The Nixon administration muddled through without repudiating the LBJ-Keynes bargain, but did not greatly aggravate its effects.  After a brief transition under President Ford, the grand LBJ Keynesian bargain suffered its first major collapse, resulting in the Carter recession, a period of rampant inflation and dismal economic performance. Each succeeding administration – including Reagan, Bush I, Clinton, Bush II and Obama, was seduced by the perverse Keynesian notion that we can continue to borrow against a bright future, while all the time relentlessly ruining that future beyond recovery by digging a debt crater so deep that no sunlight can reach the bottom.

The current administration has committed the USA to a course that is dragging us into a deep, dark, slippery-walled debt pit.  We could already be too deep for rescue before the end of President Obama’s first – and possibly only – four year lease on executive power expires.  The only real debate is about “Are we there yet?”

All of the post-Eisenhower GOP administrations played the Keynes game, too, succumbing to a dangerous trade-off: “Please fund our defense and security priorities and we’ll look the other way when your domestic ‘social justice’ priorities are met with borrowed money”.  This is what is meant by two cooperating elites.  Bargains like these explain more than any other single factor why the Tea Party movement was so threatening to all current federal office holders.

Think about it from a common-sense perspective for a moment.  Virtually 80% of elected federal officials actually think it is reasonable to discount worries about annual deficits as long as they represent an arbitrary acceptable percentage of overall civilian spending for goods and services (the GDP).  As if these new deficits aren’t adding to a mountain of unpaid indebtedness.   As if they aren’t placing us in the path of fiscal collapse when, inevitably, fewer and fewer willing lenders are available.  As if we could really manage with a debt load that exceeds the annual GDP (as it now does).

This is exactly like a family ignoring its practice of always borrowing and never repaying because “it’s only a little bit at a time”, while continuing to redefine “a little bit”.

Yes, we Americans will soon face some heavy lifting.  But our nation’s full recovery is possible, but only when the borrowing addiction is broken.  The private enterprise engine that created American prosperity can save us, but only if we are willing to save it.  If – for ideological reasons – someone does not believe in the essential validity and utility of a robust, healthy private enterprise system, then that same someone will be extremely unlikely to sponsor or even acquiesce in the measures needed to revive the patient.  To use the medical metaphor, the left occasionally sees the utility of a strong private, commercial system (much as an intelligent vampire sees the utility of a fat, healthy host) but is stuck on ineffective therapies, like bleeding the patient.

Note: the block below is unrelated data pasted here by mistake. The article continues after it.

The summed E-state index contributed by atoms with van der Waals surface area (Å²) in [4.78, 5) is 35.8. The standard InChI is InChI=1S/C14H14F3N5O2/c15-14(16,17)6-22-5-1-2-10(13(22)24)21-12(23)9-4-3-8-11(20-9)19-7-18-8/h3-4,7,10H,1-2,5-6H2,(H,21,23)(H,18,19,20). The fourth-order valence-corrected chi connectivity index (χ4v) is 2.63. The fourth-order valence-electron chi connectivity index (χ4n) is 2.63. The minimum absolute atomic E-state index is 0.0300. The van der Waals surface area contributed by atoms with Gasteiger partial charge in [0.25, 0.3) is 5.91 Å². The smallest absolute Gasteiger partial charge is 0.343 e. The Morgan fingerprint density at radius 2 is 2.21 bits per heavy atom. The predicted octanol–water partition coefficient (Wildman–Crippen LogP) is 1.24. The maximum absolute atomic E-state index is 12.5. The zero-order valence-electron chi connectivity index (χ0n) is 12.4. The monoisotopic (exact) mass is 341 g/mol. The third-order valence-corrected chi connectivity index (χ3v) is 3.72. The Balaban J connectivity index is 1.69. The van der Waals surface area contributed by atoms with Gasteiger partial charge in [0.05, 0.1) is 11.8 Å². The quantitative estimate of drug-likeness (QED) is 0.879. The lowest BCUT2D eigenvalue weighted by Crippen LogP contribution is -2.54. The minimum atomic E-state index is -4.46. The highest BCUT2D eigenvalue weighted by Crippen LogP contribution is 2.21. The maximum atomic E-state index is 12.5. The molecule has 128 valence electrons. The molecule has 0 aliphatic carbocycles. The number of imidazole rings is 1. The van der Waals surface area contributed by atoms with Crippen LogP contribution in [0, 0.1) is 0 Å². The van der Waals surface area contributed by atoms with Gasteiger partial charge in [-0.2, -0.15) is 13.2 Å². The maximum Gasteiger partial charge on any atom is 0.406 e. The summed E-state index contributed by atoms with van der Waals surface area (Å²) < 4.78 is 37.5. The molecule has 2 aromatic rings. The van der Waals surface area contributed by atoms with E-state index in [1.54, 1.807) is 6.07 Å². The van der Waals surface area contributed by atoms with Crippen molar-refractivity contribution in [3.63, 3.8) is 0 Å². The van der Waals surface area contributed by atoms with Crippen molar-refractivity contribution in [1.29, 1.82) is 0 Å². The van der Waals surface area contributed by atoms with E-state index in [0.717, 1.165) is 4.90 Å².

A healthy business environment is characterized by freedom from political manipulation, conditions that secure financial stability, enforcement of contracts, freedom from burdensome restrictions and permissions, decisions driven by market-determined prices and success-determined profits, all in an atmosphere in which creative innovation is sufficiently valued that the politicians are willing to allow it to “do its thing” without subsidy or penalty.

But each of these economically progressive ideas is alien, repugnant or misunderstood to a greater or lesser degree by almost all card-carrying members of the progressive left who are still well embedded in the Beltway bureaucracy and the media.  Yet these very notions are the ingredients of economic recovery.  Let me go further.  There is more than enough privately held investment money to start and sustain the American recovery.  But these potential investors will not risk it without a reasonable prospect of making a solid profit that won’t then be taken away from them by opportunistic politicians.

Because the current administration is being led by card-carrying members of the progressive left, recovery and prosperity will not take hold in the USA until there is a credible, decisive change of direction.  All of the sane, traditional liberals who have taken the time to study the national situation know this to be true, but social and party pressure has forced most of them to abide in silence.  This will change….


Copyright © 2012 by Jay B Gaskill, Attorney at Law

Forwards, links and quotations with attribution are welcome and encouraged.  For everything else, please contact the author by email – .